Bouzigues is a lovely coastal town in Hérault, southern France. It is known above all for its oyster production and numerous quality seafood restaurants. Bouzigues can be thought of as a seaside resort without the resort, with very limited accommodation, and not too many tourists. It is a perfect getaway for anyone who wants to enjoy a slower pace of life.
Bouzigues is on the north side of a large tidal salt water lagoon called the Étang de Thau, which extends 5 km south to the Mediterranean Sea. The sea water flows freely into the lagoon, fish and boats can come and go as they please, and the lagoon's shoreline is tidal. However, the étang is sheltered from the worst of the winter storms, and Bouzigues still enjoys the atmosphere of a traditional fishing port and the sunny and warm climate that draws so many to the south of France. The urban core is a dense medieval old town, with narrow streets and warmly pastel-coloured houses of two and three storeys, while further out are a few streets of modern villas. At the west end of the seafront are the shellfish industry's warehouses and stores, and at the other end, the cute little harbour. From here, you can gaze over miles of oyster beds across to the distant holiday complexes of Sète and Marseillan, while the Mediterranean scrub behind is scattered with vineyards and the odd olive grove.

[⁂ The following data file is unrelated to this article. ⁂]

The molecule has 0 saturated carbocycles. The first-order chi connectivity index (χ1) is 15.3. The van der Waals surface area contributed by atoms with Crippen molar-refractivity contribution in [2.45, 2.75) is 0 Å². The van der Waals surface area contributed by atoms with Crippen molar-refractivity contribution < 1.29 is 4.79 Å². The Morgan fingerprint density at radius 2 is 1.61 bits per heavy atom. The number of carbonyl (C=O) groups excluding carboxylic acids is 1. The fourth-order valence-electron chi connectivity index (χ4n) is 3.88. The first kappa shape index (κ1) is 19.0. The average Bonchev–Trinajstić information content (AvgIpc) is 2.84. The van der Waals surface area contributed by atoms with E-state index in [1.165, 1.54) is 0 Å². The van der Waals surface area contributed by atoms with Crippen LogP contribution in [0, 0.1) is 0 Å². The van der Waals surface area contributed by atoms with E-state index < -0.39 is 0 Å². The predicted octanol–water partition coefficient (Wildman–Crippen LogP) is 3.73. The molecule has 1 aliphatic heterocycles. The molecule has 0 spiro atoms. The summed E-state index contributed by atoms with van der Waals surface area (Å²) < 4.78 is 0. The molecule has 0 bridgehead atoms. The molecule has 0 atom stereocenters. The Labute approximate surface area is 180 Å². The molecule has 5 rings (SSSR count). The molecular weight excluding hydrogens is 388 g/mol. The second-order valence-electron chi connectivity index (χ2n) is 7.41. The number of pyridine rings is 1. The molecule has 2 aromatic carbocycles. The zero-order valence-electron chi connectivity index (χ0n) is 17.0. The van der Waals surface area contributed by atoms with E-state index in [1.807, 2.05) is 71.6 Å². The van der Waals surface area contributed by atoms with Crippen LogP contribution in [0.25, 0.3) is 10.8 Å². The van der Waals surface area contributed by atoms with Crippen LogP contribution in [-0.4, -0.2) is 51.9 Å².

The town's portentous title of oyster capital of France (capitale de l'huître) belies the fact that Bouzigues is for most of the day a small, sleepy community, with only around 1,700 residents. It only really comes alive just before lunchtime, when busloads of hungry travellers arrive to promenade up and down the waterfront in search of the perfect fruits de mer. Then, between 12:00 and 14:00, each restaurant is packed with people chowing down on oysters, mussels, razor-clams, prawns, sea bass and red mullet. With lunch service over, visitors gradually disperse, and Bouzigues drifts comfortably back into its peaceful ways. With the crowds gone, you can soak up sun on its two beautiful beaches, wander its shady medieval backstreets and keep track of the comings and goings of the marina - if not in solitude, at least with the feeling you are privy to a cleverly-guarded secret.